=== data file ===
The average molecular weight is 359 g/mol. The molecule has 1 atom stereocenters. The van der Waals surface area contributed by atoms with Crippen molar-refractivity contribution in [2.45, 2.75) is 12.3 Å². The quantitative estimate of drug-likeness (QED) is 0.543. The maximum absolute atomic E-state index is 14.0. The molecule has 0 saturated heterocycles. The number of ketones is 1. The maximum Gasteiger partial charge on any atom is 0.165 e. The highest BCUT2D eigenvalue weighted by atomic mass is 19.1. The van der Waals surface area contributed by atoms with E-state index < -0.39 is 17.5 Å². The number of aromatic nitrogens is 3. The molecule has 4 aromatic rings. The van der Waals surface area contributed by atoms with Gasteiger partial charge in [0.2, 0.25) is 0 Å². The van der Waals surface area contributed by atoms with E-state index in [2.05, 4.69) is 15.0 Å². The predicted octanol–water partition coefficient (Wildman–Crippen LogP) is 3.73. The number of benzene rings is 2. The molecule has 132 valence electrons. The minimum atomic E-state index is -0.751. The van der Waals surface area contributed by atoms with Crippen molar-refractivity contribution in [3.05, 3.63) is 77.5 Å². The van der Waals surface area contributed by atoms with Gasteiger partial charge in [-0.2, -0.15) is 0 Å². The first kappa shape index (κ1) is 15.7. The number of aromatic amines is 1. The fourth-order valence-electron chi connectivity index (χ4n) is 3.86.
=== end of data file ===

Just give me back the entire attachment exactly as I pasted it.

The average molecular weight is 359 g/mol. The molecule has 1 atom stereocenters. The van der Waals surface area contributed by atoms with Crippen molar-refractivity contribution in [2.45, 2.75) is 12.3 Å². The quantitative estimate of drug-likeness (QED) is 0.543. The maximum absolute atomic E-state index is 14.0. The molecule has 0 saturated heterocycles. The number of ketones is 1. The maximum Gasteiger partial charge on any atom is 0.165 e. The highest BCUT2D eigenvalue weighted by atomic mass is 19.1. The van der Waals surface area contributed by atoms with E-state index < -0.39 is 17.5 Å². The number of aromatic nitrogens is 3. The molecule has 4 aromatic rings. The van der Waals surface area contributed by atoms with Gasteiger partial charge in [0.2, 0.25) is 0 Å². The van der Waals surface area contributed by atoms with E-state index in [2.05, 4.69) is 15.0 Å². The predicted octanol–water partition coefficient (Wildman–Crippen LogP) is 3.73. The number of benzene rings is 2. The molecule has 132 valence electrons. The minimum atomic E-state index is -0.751. The van der Waals surface area contributed by atoms with Crippen molar-refractivity contribution in [3.05, 3.63) is 77.5 Å². The van der Waals surface area contributed by atoms with Gasteiger partial charge in [-0.2, -0.15) is 0 Å². The first kappa shape index (κ1) is 15.7. The number of aromatic amines is 1. The fourth-order valence-electron chi connectivity index (χ4n) is 3.86.